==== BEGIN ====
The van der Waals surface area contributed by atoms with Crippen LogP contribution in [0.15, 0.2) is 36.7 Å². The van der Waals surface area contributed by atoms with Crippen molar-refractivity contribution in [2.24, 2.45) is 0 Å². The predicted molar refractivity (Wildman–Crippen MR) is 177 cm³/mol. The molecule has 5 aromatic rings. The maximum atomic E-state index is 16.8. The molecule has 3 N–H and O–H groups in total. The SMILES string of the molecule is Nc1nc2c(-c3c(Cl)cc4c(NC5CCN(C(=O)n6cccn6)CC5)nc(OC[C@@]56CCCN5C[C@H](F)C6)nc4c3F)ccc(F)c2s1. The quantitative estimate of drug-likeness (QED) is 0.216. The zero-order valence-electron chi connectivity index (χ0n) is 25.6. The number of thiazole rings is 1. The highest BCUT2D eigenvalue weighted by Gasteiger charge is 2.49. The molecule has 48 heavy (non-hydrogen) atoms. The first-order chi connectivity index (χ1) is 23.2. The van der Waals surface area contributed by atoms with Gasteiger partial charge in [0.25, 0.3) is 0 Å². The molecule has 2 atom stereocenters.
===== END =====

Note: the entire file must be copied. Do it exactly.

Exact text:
The van der Waals surface area contributed by atoms with Crippen LogP contribution in [0.15, 0.2) is 36.7 Å². The van der Waals surface area contributed by atoms with Crippen molar-refractivity contribution in [2.24, 2.45) is 0 Å². The predicted molar refractivity (Wildman–Crippen MR) is 177 cm³/mol. The molecule has 5 aromatic rings. The maximum atomic E-state index is 16.8. The molecule has 3 N–H and O–H groups in total. The SMILES string of the molecule is Nc1nc2c(-c3c(Cl)cc4c(NC5CCN(C(=O)n6cccn6)CC5)nc(OC[C@@]56CCCN5C[C@H](F)C6)nc4c3F)ccc(F)c2s1. The quantitative estimate of drug-likeness (QED) is 0.216. The zero-order valence-electron chi connectivity index (χ0n) is 25.6. The number of thiazole rings is 1. The highest BCUT2D eigenvalue weighted by Gasteiger charge is 2.49. The molecule has 48 heavy (non-hydrogen) atoms. The first-order chi connectivity index (χ1) is 23.2. The van der Waals surface area contributed by atoms with Gasteiger partial charge in [0.25, 0.3) is 0 Å². The molecule has 2 atom stereocenters.